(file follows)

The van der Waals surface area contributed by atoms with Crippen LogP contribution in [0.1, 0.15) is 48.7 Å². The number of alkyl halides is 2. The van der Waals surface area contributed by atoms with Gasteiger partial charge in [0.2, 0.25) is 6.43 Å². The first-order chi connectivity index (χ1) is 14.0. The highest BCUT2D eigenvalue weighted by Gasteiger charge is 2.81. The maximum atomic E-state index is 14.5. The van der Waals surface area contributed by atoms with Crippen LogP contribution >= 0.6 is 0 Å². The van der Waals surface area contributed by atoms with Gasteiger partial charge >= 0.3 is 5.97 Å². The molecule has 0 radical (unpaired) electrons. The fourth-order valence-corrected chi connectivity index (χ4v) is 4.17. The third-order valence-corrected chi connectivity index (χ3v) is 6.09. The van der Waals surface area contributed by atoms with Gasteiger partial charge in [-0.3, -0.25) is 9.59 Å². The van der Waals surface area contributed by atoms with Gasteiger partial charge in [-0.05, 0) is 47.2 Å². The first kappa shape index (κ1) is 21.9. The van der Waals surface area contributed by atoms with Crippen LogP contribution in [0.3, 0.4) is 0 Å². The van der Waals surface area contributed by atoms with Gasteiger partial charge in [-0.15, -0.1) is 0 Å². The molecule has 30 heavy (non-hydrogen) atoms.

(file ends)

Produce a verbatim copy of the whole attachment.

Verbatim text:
The van der Waals surface area contributed by atoms with Crippen LogP contribution in [0.1, 0.15) is 48.7 Å². The number of alkyl halides is 2. The van der Waals surface area contributed by atoms with Gasteiger partial charge in [0.2, 0.25) is 6.43 Å². The first-order chi connectivity index (χ1) is 14.0. The highest BCUT2D eigenvalue weighted by Gasteiger charge is 2.81. The maximum atomic E-state index is 14.5. The van der Waals surface area contributed by atoms with Crippen LogP contribution >= 0.6 is 0 Å². The van der Waals surface area contributed by atoms with Gasteiger partial charge >= 0.3 is 5.97 Å². The molecule has 0 radical (unpaired) electrons. The fourth-order valence-corrected chi connectivity index (χ4v) is 4.17. The third-order valence-corrected chi connectivity index (χ3v) is 6.09. The van der Waals surface area contributed by atoms with Gasteiger partial charge in [-0.3, -0.25) is 9.59 Å². The van der Waals surface area contributed by atoms with Gasteiger partial charge in [-0.05, 0) is 47.2 Å². The first kappa shape index (κ1) is 21.9. The van der Waals surface area contributed by atoms with Crippen LogP contribution in [0.3, 0.4) is 0 Å². The van der Waals surface area contributed by atoms with Gasteiger partial charge in [-0.15, -0.1) is 0 Å². The molecule has 30 heavy (non-hydrogen) atoms.